Laura Ward

consultant, McLean Hospital

Having a business and public health degree provided a joint lens to look at the complexity of a problem, and actually solve the problem creatively and with more depth.

By Rachel Levin

Laura Ward T’89, MPH’18, forged a career journey de-fined by creating positive change. Upon graduating from Tuck in 1989, she entered the world of strategic planning with American Express in New York City. From there, Laura moved to Boston where she entered consulting—sharpening her focus on change in health care reform. With this new lens, Laura earned a Master’s in Public Health (MPH) at The Dartmouth Institute (TDI) for Health Policy and Clinical Practice. Now, applying what she learned in both her MBA and MPH, she works as a researcher and consultant to health-care providers and research staff at McLean Hospital in Belmont, MA. Ward’s current work focuses on developing and supporting a more patient-centric and trauma-informed health care model for individuals with histories of trauma and abuse.

Over 25 years after graduating from Tuck, what inspired you to return to the Dartmouth campus?

While I was in consulting living in Boston, I worked with a number of pharmaceutical and health-related companies. I was intrigued by how quickly the health care world was changing and how much work was needed to fix it. The shift for me to go back to health care came after taking time off after my second child was born.

As I was thinking about what I wanted to do next, a fellow Tuck grad told me about Community Consulting Teams (CCT) of Boston, an organization that provides consulting to Boston nonprofits. My first project with CCT was with an all Tuck alumni team, 15 years after graduation. I loved the work and stayed involved with CCT from 2007-2012, working with clients in the health care space and serving as director of client development. The more I learned about the needs of community health organizations and child and adolescent mental health, the more I realized that this was a career path I wanted to follow. I began to see how broken health care was on the front lines. I began consulting with a research team at McLean Hospital that was focused on the study of PTSD. I was very interested in the lack of attention paid to effects of childhood trauma in medical settings. Trauma and abuse are rarely discussed or treated in medical care, yet known to be highly correlated with one’s physical health.

While the ability to frame and analyze problems—typical MBA skills—provided me with a great platform to bring to the world of health care, I knew there was so much about health care that I didn’t fully understand. I needed deeper knowledge of what health care looked like.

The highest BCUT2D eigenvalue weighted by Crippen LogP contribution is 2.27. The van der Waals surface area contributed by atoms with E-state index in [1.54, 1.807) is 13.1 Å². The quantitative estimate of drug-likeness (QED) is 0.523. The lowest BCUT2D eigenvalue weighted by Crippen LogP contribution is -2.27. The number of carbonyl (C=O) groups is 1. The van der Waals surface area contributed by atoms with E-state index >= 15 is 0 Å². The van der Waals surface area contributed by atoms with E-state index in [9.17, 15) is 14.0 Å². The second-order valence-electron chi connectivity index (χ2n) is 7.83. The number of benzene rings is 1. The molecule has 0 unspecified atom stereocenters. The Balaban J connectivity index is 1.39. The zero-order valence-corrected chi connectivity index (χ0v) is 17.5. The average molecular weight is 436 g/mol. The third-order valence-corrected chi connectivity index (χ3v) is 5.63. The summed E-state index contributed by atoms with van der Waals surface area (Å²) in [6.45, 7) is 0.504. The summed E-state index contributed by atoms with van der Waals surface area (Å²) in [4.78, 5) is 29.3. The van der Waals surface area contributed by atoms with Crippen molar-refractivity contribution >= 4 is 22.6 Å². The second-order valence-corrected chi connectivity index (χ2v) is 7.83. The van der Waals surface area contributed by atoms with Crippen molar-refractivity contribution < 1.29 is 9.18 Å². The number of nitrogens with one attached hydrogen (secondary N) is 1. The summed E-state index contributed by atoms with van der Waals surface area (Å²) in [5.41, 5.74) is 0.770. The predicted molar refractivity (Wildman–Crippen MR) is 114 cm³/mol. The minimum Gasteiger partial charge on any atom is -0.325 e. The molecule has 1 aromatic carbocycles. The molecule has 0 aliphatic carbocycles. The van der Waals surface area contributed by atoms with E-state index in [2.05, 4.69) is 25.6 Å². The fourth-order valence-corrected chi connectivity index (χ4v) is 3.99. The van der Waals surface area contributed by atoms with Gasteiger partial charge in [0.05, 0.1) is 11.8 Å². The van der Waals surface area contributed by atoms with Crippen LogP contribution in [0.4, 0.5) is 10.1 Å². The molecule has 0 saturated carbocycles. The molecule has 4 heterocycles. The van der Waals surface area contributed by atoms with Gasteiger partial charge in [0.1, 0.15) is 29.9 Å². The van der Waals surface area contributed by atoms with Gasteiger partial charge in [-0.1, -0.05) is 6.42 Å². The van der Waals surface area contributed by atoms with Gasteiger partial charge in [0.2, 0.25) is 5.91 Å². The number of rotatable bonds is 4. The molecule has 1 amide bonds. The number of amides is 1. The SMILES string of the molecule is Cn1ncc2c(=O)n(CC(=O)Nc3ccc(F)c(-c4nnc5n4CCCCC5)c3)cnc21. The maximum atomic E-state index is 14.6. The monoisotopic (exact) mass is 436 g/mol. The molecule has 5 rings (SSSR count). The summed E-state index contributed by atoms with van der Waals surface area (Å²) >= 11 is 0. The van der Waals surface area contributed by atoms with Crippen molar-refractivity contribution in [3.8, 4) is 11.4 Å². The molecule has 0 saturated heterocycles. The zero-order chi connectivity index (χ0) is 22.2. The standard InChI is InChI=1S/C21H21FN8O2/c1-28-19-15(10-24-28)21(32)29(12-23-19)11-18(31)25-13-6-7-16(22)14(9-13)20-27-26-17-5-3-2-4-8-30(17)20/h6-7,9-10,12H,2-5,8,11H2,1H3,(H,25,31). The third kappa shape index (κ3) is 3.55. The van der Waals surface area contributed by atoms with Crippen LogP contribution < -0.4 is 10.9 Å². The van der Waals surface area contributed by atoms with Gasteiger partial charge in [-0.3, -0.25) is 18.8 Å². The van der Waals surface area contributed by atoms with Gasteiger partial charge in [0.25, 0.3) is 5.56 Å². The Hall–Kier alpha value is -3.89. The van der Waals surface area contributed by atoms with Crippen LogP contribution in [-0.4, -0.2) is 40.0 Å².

Did you apply your business degree and experience in consulting to your MPH?

I brought a specific structured way of thinking—I knew how to frame and solve a problem. I knew how important communication was in getting people to enact real change, and I knew it was imperative to deeply understand people’s motivation. I was able to apply the analytical skills I learned at Tuck to a new set of problems in health care and found the organizational skills we learned at Tuck were still useful 25+ years later. I can’t think of one thing I learned at Tuck that was not applicable to tackling a new degree.

Tell me more about using business for good in health care reform.

There’s so much in health care that involves change. Having a business and public health degree provided a joint lens to look at the complexity of a problem, and actually solve the problem creatively and with more depth. With a business degree, you look at operations, the people component, the data—and if you’re not attending to all of them, you’re not going to reach the goals you’re looking for. There’s so much need for change in health care, but it’s a challenging shift to correct, being such a complicated industry with such ingrained behaviors and incentives. I spent a lot of time trying to understand how to overcome problems and improve care in heavily silo-based organizations.

What problems are you solving in your work at McLean?

We have lost many important values related to health as we have moved towards decentralized and high-tech care. While there are certainly benefits, we have also moved away from patient-centric care. One area I’m very interested in is how to move closer to a health care system where the patient is at the center of the process and treated as a whole person rather than as distinct conditions or parts of the body. I am hopeful that one day mental health and physical health will be treated in more integrated ways and with greater parity. A large part of my public health focus has been to help reduce the stigma associated with mental health in any way I can.

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